The start of construction on new homes in the U.S. fell 5.5 percent in May to a seasonally adjusted annual rate of 1.092 million homes, according to the latest estimates from the Commerce Department.
Total starts are down 2.4 percent from the May 2016 estimate, largely due to a decrease in the number of multi-family homes/apartments under construction. Multi-family starts fell 9.8 percent in May from the previous month and are down 25.7 percent from the May 2016 figure.
Single-family starts saw a monthly decline of 3.9 percent, but remain up 8.5 percent over the year-ago figure.
Building permits, a good barometer of where the housing market is moving, fell 4.9 percent in May to a rate of 1.168 million. Permits are down 0.8 percent over their year-ago figure.
With three straight months of declines in home starts, home-builder confidence, though still historically high, has fallen as well. According to the latest release of the National Home Builders Association/Wells Fargo Housing Market Index (HMI), builder confidence has fallen two points to a 67. The new index also revises the May reading of 70 downward to a 69. Any reading above a 50 indicates most home builders believe market conditions are good.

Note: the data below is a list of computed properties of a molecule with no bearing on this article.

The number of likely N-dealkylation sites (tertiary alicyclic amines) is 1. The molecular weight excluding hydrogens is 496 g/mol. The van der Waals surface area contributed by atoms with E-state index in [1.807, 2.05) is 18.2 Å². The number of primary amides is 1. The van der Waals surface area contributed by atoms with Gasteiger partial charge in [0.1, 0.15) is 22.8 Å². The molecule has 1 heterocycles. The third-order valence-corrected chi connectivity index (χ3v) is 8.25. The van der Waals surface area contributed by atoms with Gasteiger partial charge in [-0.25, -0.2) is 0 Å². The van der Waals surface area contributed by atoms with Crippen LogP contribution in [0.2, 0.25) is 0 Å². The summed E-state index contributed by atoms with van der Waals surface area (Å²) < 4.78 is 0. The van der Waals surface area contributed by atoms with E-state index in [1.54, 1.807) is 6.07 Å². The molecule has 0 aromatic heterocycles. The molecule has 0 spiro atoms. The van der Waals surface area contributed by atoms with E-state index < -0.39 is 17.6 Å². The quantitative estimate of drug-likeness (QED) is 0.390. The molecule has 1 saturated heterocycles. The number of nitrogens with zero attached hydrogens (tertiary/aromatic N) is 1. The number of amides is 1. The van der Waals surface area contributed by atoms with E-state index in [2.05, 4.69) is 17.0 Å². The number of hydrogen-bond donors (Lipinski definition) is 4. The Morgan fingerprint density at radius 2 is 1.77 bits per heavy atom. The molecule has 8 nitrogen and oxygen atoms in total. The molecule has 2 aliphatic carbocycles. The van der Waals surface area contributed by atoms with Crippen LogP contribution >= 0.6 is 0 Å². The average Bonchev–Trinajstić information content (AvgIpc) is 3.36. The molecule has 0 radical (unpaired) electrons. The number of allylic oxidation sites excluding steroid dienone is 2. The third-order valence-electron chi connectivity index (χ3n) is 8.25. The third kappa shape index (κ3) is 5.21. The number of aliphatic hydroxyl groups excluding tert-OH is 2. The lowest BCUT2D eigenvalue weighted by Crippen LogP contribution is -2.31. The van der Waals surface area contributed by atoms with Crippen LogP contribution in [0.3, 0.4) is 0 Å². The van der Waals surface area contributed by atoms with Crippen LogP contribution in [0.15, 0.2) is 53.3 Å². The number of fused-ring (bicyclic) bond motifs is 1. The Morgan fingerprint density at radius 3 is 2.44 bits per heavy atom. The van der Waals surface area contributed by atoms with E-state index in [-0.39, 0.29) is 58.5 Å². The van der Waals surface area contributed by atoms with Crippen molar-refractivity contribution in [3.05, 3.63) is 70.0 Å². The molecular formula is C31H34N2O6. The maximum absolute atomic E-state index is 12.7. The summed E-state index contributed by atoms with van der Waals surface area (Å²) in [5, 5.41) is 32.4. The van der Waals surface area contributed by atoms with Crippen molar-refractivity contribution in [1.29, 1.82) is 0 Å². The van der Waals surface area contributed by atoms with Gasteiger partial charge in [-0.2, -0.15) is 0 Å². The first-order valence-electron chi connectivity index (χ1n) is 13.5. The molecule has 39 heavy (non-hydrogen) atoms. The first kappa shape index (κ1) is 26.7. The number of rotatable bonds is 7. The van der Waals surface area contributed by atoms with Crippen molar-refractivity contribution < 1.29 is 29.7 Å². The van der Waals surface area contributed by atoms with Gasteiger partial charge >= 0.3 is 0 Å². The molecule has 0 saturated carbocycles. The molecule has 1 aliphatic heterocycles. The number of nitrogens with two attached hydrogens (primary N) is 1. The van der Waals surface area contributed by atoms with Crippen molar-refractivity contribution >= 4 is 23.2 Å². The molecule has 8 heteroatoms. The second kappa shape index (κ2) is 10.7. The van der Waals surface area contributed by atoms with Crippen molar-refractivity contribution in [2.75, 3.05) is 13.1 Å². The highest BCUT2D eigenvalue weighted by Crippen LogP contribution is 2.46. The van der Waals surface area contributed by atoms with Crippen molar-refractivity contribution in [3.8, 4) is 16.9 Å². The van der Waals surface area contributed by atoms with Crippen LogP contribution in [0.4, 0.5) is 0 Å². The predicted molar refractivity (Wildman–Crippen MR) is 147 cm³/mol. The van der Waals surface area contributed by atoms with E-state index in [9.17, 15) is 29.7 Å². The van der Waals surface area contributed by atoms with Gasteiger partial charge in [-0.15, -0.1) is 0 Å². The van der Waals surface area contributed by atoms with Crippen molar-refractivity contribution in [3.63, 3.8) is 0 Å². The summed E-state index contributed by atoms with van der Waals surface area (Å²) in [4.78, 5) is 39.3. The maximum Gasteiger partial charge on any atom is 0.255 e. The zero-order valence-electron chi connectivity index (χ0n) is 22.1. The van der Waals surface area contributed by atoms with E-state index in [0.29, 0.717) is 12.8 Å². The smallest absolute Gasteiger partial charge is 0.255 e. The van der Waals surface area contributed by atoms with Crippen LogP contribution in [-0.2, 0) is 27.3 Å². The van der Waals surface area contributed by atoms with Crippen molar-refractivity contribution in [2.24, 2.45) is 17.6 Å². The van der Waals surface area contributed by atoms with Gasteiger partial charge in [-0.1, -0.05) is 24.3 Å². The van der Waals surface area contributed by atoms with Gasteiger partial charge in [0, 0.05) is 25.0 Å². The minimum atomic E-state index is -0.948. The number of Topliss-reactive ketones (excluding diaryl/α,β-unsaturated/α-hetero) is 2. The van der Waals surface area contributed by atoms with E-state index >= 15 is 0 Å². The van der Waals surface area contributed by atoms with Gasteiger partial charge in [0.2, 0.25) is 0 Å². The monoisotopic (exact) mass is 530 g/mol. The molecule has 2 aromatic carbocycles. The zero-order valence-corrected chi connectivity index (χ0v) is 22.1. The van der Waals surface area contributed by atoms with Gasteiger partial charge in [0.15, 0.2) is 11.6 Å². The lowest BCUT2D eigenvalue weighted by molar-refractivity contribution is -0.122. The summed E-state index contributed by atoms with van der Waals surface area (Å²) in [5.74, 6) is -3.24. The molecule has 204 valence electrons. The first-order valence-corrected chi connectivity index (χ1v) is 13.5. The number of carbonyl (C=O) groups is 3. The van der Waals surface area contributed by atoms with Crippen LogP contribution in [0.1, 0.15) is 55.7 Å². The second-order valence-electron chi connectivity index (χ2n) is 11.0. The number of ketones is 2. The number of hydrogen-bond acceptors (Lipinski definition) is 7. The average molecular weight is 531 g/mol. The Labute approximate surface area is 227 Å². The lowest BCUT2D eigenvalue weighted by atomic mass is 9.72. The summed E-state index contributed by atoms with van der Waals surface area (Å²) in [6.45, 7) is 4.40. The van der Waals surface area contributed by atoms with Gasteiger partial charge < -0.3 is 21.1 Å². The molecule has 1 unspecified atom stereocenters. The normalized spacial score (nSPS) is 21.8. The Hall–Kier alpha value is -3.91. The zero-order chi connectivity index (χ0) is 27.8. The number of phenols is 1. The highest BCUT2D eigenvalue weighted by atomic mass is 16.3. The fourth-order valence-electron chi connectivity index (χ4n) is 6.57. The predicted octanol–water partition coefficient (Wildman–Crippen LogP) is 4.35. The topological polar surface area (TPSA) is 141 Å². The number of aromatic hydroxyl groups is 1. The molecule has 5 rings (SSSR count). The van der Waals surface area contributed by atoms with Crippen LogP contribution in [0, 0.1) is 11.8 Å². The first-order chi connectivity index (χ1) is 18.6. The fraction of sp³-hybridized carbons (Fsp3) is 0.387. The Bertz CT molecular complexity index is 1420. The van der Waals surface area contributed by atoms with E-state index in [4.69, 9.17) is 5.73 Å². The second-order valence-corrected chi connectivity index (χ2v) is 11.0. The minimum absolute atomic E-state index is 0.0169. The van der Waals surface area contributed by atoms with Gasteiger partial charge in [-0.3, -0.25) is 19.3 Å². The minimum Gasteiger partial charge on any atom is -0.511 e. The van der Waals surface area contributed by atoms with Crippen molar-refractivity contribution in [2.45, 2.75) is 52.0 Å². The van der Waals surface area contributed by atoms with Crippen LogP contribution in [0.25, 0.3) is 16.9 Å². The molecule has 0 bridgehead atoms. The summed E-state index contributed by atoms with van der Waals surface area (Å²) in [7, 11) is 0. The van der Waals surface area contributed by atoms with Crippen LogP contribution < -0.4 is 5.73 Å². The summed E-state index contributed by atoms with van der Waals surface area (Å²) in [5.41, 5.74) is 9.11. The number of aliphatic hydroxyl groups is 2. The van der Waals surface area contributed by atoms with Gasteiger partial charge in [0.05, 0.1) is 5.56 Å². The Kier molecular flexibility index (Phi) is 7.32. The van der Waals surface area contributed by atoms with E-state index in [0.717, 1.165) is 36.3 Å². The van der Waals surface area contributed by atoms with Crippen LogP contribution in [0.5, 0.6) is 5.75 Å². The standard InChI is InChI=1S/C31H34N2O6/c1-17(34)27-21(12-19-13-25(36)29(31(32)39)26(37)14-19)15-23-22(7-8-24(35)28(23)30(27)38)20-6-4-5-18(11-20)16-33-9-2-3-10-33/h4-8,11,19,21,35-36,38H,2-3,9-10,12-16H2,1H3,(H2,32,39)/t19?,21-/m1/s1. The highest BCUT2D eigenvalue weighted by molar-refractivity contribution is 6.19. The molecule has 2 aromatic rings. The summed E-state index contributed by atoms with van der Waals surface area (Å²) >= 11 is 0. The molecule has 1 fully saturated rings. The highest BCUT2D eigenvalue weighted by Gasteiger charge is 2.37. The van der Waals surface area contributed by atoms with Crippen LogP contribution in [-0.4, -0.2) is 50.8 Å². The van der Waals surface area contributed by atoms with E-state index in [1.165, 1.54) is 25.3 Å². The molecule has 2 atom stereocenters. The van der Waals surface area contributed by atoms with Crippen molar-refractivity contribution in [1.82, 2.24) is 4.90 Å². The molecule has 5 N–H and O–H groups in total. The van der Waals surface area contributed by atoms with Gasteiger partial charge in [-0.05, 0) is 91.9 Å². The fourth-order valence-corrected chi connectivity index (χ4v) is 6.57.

“Builder confidence levels have remained consistently sound this year, reflecting the ongoing gradual recovery of the housing market,” says NAHB chairman Granger MacDonald.
“As the housing market strengthens and more buyers enter the market, builders continue to express their frustration over an ongoing shortage of skilled labor and buildable lots that is impeding stronger growth in the single-family sector,” added NAHB chief economist Robert Dietz.